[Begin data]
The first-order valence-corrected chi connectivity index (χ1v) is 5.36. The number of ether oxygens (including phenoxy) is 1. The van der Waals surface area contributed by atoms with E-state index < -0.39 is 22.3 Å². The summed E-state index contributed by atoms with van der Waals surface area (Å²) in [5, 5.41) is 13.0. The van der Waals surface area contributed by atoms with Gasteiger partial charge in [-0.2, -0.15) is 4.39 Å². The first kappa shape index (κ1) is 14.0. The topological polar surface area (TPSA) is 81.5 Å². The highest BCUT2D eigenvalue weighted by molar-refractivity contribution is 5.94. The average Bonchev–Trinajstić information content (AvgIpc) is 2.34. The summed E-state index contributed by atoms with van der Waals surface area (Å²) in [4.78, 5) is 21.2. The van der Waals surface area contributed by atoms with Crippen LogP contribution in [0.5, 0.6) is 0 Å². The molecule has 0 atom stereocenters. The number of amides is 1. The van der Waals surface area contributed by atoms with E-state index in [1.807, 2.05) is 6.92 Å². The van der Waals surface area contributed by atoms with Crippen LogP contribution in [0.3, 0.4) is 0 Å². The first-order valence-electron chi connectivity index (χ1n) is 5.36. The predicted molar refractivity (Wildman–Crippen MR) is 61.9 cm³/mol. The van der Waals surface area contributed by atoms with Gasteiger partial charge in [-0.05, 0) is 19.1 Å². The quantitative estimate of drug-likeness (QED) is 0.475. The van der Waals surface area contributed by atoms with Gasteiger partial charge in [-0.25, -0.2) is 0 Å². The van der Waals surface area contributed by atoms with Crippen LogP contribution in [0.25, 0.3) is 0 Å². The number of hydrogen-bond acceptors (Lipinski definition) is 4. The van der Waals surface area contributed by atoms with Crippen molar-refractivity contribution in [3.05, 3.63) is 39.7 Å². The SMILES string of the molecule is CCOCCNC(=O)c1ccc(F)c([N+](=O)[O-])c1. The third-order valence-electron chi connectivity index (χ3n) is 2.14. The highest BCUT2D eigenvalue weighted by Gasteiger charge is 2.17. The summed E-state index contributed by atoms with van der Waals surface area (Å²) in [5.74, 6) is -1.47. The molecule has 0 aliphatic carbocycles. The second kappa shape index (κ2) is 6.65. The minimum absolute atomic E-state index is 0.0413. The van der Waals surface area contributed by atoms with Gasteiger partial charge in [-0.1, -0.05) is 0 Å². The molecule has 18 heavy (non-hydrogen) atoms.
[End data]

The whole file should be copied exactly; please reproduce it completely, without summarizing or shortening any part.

The first-order valence-corrected chi connectivity index (χ1v) is 5.36. The number of ether oxygens (including phenoxy) is 1. The van der Waals surface area contributed by atoms with E-state index < -0.39 is 22.3 Å². The summed E-state index contributed by atoms with van der Waals surface area (Å²) in [5, 5.41) is 13.0. The van der Waals surface area contributed by atoms with Gasteiger partial charge in [-0.2, -0.15) is 4.39 Å². The first kappa shape index (κ1) is 14.0. The topological polar surface area (TPSA) is 81.5 Å². The highest BCUT2D eigenvalue weighted by molar-refractivity contribution is 5.94. The average Bonchev–Trinajstić information content (AvgIpc) is 2.34. The summed E-state index contributed by atoms with van der Waals surface area (Å²) in [4.78, 5) is 21.2. The van der Waals surface area contributed by atoms with Crippen LogP contribution in [0.5, 0.6) is 0 Å². The molecule has 0 atom stereocenters. The number of amides is 1. The van der Waals surface area contributed by atoms with E-state index in [1.807, 2.05) is 6.92 Å². The van der Waals surface area contributed by atoms with Crippen LogP contribution in [0.3, 0.4) is 0 Å². The first-order valence-electron chi connectivity index (χ1n) is 5.36. The predicted molar refractivity (Wildman–Crippen MR) is 61.9 cm³/mol. The van der Waals surface area contributed by atoms with Gasteiger partial charge in [-0.05, 0) is 19.1 Å². The quantitative estimate of drug-likeness (QED) is 0.475. The van der Waals surface area contributed by atoms with Gasteiger partial charge in [-0.25, -0.2) is 0 Å². The van der Waals surface area contributed by atoms with Crippen LogP contribution in [0.25, 0.3) is 0 Å². The number of hydrogen-bond acceptors (Lipinski definition) is 4. The van der Waals surface area contributed by atoms with Crippen molar-refractivity contribution in [3.05, 3.63) is 39.7 Å². The SMILES string of the molecule is CCOCCNC(=O)c1ccc(F)c([N+](=O)[O-])c1. The third-order valence-electron chi connectivity index (χ3n) is 2.14. The highest BCUT2D eigenvalue weighted by Gasteiger charge is 2.17. The summed E-state index contributed by atoms with van der Waals surface area (Å²) in [5.74, 6) is -1.47. The molecule has 0 aliphatic carbocycles. The second kappa shape index (κ2) is 6.65. The minimum absolute atomic E-state index is 0.0413. The van der Waals surface area contributed by atoms with Gasteiger partial charge in [-0.1, -0.05) is 0 Å². The molecule has 18 heavy (non-hydrogen) atoms.